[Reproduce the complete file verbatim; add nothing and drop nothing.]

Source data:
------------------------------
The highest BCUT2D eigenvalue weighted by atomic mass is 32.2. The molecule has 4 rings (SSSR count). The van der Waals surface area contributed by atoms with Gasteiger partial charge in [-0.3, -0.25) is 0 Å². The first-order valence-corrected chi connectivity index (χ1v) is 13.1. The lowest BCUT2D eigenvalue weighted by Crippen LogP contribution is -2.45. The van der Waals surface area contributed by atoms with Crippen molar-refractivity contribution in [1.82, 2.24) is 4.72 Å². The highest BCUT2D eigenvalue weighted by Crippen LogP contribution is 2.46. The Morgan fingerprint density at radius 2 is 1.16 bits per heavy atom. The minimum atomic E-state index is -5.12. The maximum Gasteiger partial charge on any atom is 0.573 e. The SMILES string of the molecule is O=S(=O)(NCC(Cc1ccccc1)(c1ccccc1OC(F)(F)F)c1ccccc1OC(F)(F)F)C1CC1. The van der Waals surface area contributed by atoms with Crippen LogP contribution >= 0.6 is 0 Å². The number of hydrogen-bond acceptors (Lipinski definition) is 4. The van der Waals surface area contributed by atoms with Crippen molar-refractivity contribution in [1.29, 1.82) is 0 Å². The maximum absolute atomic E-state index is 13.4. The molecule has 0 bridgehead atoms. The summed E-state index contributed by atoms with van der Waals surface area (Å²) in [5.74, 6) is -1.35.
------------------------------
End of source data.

The highest BCUT2D eigenvalue weighted by atomic mass is 32.2. The molecule has 4 rings (SSSR count). The van der Waals surface area contributed by atoms with Gasteiger partial charge in [-0.3, -0.25) is 0 Å². The first-order valence-corrected chi connectivity index (χ1v) is 13.1. The lowest BCUT2D eigenvalue weighted by Crippen LogP contribution is -2.45. The van der Waals surface area contributed by atoms with Crippen molar-refractivity contribution in [1.82, 2.24) is 4.72 Å². The highest BCUT2D eigenvalue weighted by Crippen LogP contribution is 2.46. The Morgan fingerprint density at radius 2 is 1.16 bits per heavy atom. The minimum atomic E-state index is -5.12. The maximum Gasteiger partial charge on any atom is 0.573 e. The SMILES string of the molecule is O=S(=O)(NCC(Cc1ccccc1)(c1ccccc1OC(F)(F)F)c1ccccc1OC(F)(F)F)C1CC1. The van der Waals surface area contributed by atoms with Crippen LogP contribution >= 0.6 is 0 Å². The number of hydrogen-bond acceptors (Lipinski definition) is 4. The van der Waals surface area contributed by atoms with Crippen molar-refractivity contribution in [1.29, 1.82) is 0 Å². The maximum absolute atomic E-state index is 13.4. The molecule has 0 bridgehead atoms. The summed E-state index contributed by atoms with van der Waals surface area (Å²) in [5.74, 6) is -1.35.